Life Is (Still) Beautiful

Life Is (Still) Beautiful

How y’all doing? Y’all good? (Obviously not, yet we’re all grading on a [hopefully flattening] curve now.) Whew. March was one helluva decade. It’s weird to have one common, global talking point, no? This virus … It’s leaving nowhere unexplored and no one untouched. It’s humanity’s current lingua franca.

Yet, within the tumult and uncertainty, it’s been marginally uplifting to see so many of us help each other and warmly welcome each other in times of such total cold, clinical darkness. We may be apart, but we are together in our isolation. I’m thankful to be here with you, all around the world, and — since you’re reading this — I’m thrilled you’ve chosen to spend some time with me.

COVID-19 is, and will continue to, devastate us all. Yet, it will also provide us all an opportunity to radiate our glow as far and as wide as we ever could, spread our wings as far as we are willing, and let the magnanimous breeze catch us and lead us to where we’ll arrive.

We are living in dark times, but they are still extraordinary times … times all us ordinary people were built for.

Those so-called extraordinary people who wrongly plunder humanity for self-interested gain do not deserve our adoration or admiration. They are no better than us at anything, except at taking what they feel they’re entitled to. We must stand against them, united.

I’ve said this before, yet it bears repeating — now, more than ever. In dark times, be a light. And if you can’t be a light, be a mirror, so that others can see themselves shine. It’s a common refrain in my work and life. Our light is all we have. Our light is what keeps us all shining, and when you shine your light in the darkness, you will find your people. Even better, they tend to find you.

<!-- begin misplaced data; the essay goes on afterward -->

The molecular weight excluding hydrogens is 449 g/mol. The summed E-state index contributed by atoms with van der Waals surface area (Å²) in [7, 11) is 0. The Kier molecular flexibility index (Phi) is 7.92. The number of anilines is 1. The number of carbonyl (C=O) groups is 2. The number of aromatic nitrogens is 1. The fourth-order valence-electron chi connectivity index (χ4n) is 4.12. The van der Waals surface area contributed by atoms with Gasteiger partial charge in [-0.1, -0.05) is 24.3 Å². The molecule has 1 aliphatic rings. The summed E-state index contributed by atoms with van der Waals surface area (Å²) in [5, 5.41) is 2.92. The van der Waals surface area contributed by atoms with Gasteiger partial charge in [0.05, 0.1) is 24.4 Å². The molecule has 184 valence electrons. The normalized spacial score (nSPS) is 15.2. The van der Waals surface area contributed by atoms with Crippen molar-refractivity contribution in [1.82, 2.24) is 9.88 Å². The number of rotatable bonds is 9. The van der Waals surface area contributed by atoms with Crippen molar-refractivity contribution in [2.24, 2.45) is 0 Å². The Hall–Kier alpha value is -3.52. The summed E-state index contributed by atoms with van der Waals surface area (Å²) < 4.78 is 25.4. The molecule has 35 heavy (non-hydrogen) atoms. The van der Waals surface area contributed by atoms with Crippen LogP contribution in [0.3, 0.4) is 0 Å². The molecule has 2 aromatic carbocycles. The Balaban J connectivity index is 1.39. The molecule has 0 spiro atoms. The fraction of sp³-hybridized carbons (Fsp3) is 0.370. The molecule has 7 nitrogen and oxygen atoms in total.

It’s also been said by others ad infinitum, yet we are, quite obviously, all in this together. So, let’s stand resolute in our values. Let’s stay curious. Let’s stay compassionate. Our lives are all we have, and we must all soldier on. Not as fighters, but as warriors. We don’t fight each other; we fight for each other. If we can do that, the darkness shall never win.

As for me (not that you asked), I find myself during this grand pause retreating back into things that make me comfortable. I’m making music again. I suddenly have an urge to skateboard. I’ve been cooking, a lot, most of it foods I enjoyed as a kid — soups, pizzas, pastas.

I’m listening to a lot of Pink Floyd, Springsteen and New Orleans Brass — stuff I listened to when I was younger. I do more math (for fun!), I write more, and I find myself being brashly confident with people in a way I’ve never been. I am more curious. I find myself talking to whole new groups of friends. It’s been fun to just sorta be a kid again.

This is, of course, good (and indicative of a disgusting volume of privilege)— minus the metric hellaton of wine I’ve been drinking, but I feel like a couple weeks of that is an acceptable trauma response. I also lustily crave sex from time to time.

I my first Zoom date with a woman who lives in New York, and I started thinking, “I suppose I could move there if I wanted to,” and just rent a flat in Queens or something and eat chopped cheeses and ride the train, and summer in the Hamptons. I’d never once so deeply explored the possibility of moving there. Why now? Why do I feel nostalgic for a life I haven’t lived yet, nor wanted to live before?

Id be lying if I didn’t admit the stir-craziness is setting in. I have, now, approximately 58 days until the earliest reasonable date that I can go outside again (June 1)— except for brief grocery and pharmacy runs. Each trip to the store takes 3 minutes of round-trip drive time. I have yet to spend more than 10 minutes in any store, and no store has more than 10 people in it at any given time.

I am, essentially, alone. I forget how much I love things like hugs, or eye contact, or the mere act of driving to the park downtown and walking or biking around it. I miss petting dogs. I miss drinks with friends. Zoom just don’t hit the same.